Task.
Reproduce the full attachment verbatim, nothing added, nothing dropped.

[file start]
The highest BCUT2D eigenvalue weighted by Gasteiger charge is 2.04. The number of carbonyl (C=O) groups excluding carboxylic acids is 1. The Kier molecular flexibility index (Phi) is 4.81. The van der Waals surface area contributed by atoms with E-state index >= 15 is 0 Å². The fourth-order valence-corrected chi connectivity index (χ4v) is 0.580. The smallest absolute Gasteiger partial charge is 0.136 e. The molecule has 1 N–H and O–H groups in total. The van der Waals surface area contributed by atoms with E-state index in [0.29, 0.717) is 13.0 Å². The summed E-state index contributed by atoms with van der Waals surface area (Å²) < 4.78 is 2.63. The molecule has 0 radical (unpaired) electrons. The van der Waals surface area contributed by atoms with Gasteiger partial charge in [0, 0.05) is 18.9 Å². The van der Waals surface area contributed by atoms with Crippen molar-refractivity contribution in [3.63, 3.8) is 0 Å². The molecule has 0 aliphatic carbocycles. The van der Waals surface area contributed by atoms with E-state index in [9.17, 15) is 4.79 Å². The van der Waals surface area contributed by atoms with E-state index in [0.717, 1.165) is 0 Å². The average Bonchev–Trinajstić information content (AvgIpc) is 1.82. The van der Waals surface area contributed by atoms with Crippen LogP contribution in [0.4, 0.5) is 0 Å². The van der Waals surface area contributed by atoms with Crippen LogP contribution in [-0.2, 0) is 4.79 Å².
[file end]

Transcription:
The highest BCUT2D eigenvalue weighted by Gasteiger charge is 2.04. The number of carbonyl (C=O) groups excluding carboxylic acids is 1. The Kier molecular flexibility index (Phi) is 4.81. The van der Waals surface area contributed by atoms with E-state index >= 15 is 0 Å². The fourth-order valence-corrected chi connectivity index (χ4v) is 0.580. The smallest absolute Gasteiger partial charge is 0.136 e. The molecule has 1 N–H and O–H groups in total. The van der Waals surface area contributed by atoms with E-state index in [0.29, 0.717) is 13.0 Å². The summed E-state index contributed by atoms with van der Waals surface area (Å²) < 4.78 is 2.63. The molecule has 0 radical (unpaired) electrons. The van der Waals surface area contributed by atoms with Gasteiger partial charge in [0, 0.05) is 18.9 Å². The van der Waals surface area contributed by atoms with Crippen molar-refractivity contribution in [3.63, 3.8) is 0 Å². The molecule has 0 aliphatic carbocycles. The van der Waals surface area contributed by atoms with E-state index in [9.17, 15) is 4.79 Å². The van der Waals surface area contributed by atoms with E-state index in [0.717, 1.165) is 0 Å². The average Bonchev–Trinajstić information content (AvgIpc) is 1.82. The van der Waals surface area contributed by atoms with Crippen LogP contribution in [0.4, 0.5) is 0 Å². The van der Waals surface area contributed by atoms with Crippen LogP contribution in [-0.2, 0) is 4.79 Å².